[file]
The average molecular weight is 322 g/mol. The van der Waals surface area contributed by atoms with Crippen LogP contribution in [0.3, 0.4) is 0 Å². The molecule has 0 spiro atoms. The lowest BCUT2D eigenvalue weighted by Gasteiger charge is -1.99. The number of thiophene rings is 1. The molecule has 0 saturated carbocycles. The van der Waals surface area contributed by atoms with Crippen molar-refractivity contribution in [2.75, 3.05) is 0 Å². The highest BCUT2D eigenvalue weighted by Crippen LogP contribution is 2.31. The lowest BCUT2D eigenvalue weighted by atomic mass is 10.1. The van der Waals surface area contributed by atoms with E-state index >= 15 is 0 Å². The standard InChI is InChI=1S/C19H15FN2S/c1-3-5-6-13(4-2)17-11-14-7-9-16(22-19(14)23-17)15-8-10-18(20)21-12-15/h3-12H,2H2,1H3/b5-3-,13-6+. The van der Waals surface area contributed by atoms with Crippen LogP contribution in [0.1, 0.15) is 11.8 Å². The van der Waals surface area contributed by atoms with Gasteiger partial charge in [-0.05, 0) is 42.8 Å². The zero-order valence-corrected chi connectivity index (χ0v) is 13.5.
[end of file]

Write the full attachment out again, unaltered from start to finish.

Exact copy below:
The average molecular weight is 322 g/mol. The van der Waals surface area contributed by atoms with Crippen LogP contribution in [0.3, 0.4) is 0 Å². The molecule has 0 spiro atoms. The lowest BCUT2D eigenvalue weighted by Gasteiger charge is -1.99. The number of thiophene rings is 1. The molecule has 0 saturated carbocycles. The van der Waals surface area contributed by atoms with Crippen molar-refractivity contribution in [2.75, 3.05) is 0 Å². The highest BCUT2D eigenvalue weighted by Crippen LogP contribution is 2.31. The lowest BCUT2D eigenvalue weighted by atomic mass is 10.1. The van der Waals surface area contributed by atoms with E-state index >= 15 is 0 Å². The standard InChI is InChI=1S/C19H15FN2S/c1-3-5-6-13(4-2)17-11-14-7-9-16(22-19(14)23-17)15-8-10-18(20)21-12-15/h3-12H,2H2,1H3/b5-3-,13-6+. The van der Waals surface area contributed by atoms with Crippen LogP contribution in [0.1, 0.15) is 11.8 Å². The van der Waals surface area contributed by atoms with Gasteiger partial charge in [-0.05, 0) is 42.8 Å². The zero-order valence-corrected chi connectivity index (χ0v) is 13.5.